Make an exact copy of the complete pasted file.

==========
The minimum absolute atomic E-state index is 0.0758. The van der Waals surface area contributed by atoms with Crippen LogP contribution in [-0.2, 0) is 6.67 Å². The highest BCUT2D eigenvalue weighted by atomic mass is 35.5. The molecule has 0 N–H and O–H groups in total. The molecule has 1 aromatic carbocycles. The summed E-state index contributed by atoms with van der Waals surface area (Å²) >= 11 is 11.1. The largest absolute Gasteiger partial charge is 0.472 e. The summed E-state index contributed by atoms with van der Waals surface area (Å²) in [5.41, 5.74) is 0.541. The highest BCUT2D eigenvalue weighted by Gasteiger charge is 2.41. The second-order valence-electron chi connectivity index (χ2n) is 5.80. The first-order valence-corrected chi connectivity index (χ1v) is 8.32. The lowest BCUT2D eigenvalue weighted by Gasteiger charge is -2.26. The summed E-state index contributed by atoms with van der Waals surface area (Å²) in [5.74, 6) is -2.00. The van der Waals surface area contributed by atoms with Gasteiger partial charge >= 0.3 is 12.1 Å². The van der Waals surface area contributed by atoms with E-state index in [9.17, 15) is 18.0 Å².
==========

The minimum absolute atomic E-state index is 0.0758. The van der Waals surface area contributed by atoms with Crippen LogP contribution in [-0.2, 0) is 6.67 Å². The highest BCUT2D eigenvalue weighted by atomic mass is 35.5. The molecule has 0 N–H and O–H groups in total. The molecule has 1 aromatic carbocycles. The summed E-state index contributed by atoms with van der Waals surface area (Å²) >= 11 is 11.1. The largest absolute Gasteiger partial charge is 0.472 e. The summed E-state index contributed by atoms with van der Waals surface area (Å²) in [5.41, 5.74) is 0.541. The highest BCUT2D eigenvalue weighted by Gasteiger charge is 2.41. The second-order valence-electron chi connectivity index (χ2n) is 5.80. The first-order valence-corrected chi connectivity index (χ1v) is 8.32. The lowest BCUT2D eigenvalue weighted by Gasteiger charge is -2.26. The summed E-state index contributed by atoms with van der Waals surface area (Å²) in [5.74, 6) is -2.00. The van der Waals surface area contributed by atoms with Gasteiger partial charge >= 0.3 is 12.1 Å². The van der Waals surface area contributed by atoms with E-state index in [9.17, 15) is 18.0 Å².